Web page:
16 Days of Activism Against Gender Based Violence continues and Zimbo Jam reports on a speech by Zimbabwean writer Tsitsi Dangarembga on domestic violence in the country, at the International Images Film Festival for Women (IIFF).
‘I know a country where women get beaten up till they abort their twins,’ said IIFF founder Tsitsi Dangarembga, just before the presentation of an award that honours a man who has understood the vision of IIFF and worked hard to assist the festival achieve its goals.
‘A country where the man who beats her up is arrested and then overnight, makes a deal with a police officer, and is set free. I know a country where distinguished gentlemen who sit on the boards of academic institutions make and break contracts with women at will- but still remain distinguished gentlemen.
‘A country where daily women get beaten up because the sadza was too hard, or not hard enough,’ Tsitsi went on in an impassioned impromptu speech that got the room pin-drop silent.
‘Does anyone know which country this is?’
‘Zimbabwe,’ members of the audience responded in unison.
‘Yes,’ Tsitsi continued, ‘I think we should be ashamed. I think we should be so ashamed that we resolve to make a change. We need to face it. We cannot pretend that these things are not happening. That is why this next award is very important. It goes to a man who has come out and said I will work with you. I will honour you.’
Black Looks comments on the recent consultation meeting in Port Harcourt which saw 117 organisations and individuals come together to discuss a post-oil Nigeria. The event, Envisioning a post petroleum Nigeria, published a communique which was highly critical of Nigeria’s policy in the Niger Delta.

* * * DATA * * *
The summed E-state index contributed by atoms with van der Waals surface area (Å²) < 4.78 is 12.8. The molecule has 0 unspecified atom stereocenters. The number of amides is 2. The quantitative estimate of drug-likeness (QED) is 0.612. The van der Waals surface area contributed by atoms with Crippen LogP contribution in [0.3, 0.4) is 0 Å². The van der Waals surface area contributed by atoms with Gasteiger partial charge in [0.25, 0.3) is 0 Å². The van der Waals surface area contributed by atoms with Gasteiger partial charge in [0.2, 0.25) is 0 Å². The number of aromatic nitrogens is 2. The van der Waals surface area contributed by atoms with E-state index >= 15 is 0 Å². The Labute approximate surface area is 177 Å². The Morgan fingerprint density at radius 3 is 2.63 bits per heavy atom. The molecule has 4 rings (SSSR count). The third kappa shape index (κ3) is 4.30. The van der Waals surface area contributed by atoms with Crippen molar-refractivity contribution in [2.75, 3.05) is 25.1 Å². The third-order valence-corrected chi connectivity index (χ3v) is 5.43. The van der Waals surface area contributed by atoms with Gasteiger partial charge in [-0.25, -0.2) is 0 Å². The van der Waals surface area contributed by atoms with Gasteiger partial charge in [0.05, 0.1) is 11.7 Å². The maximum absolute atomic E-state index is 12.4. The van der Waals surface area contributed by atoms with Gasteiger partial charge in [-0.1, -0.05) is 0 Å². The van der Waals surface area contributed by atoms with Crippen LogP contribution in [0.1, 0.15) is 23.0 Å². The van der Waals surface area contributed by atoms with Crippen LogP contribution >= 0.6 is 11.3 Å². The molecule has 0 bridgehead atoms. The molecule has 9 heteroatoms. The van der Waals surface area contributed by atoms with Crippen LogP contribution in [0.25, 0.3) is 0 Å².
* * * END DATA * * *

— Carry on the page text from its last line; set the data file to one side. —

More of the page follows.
‘The communiqué is scathing in its criticism of the present government which rather than address the issues raised has in fact exacerbated them in so many ways culminating in the recent amnesty deal with militants. Rather than tackle the cause of the militancy and criminal activities such as the huge environmental damage and lack of development, the government simply made a financial deal with a group of militants in exchange for their silence. The cost of doing so could well have been put towards building health centres, schools and other infrastructure for the communities and begin to erode the reasons behind the militancy in the first place.
‘Never before have so many people and organisations come together as one to condemn the Nigerian government’s actions from the continued deferral and failure to end gas flaring; failure to insist and regulate the oil industry according to international standards; contributing and being part of the land grab by oil companies and the promotion of agri-imperialism; fueling the corruption in the region which has itself contributed to the violence and the policy of militarisation and abuse instead of development and support.’
Finally a couple of new blogs I will be following: Zimbablog and Franco Techno Gap which aims to ‘monitor the Berlin Wall between French and English speaking Africa’.
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* Sokari Ekine blogs at Black Looks.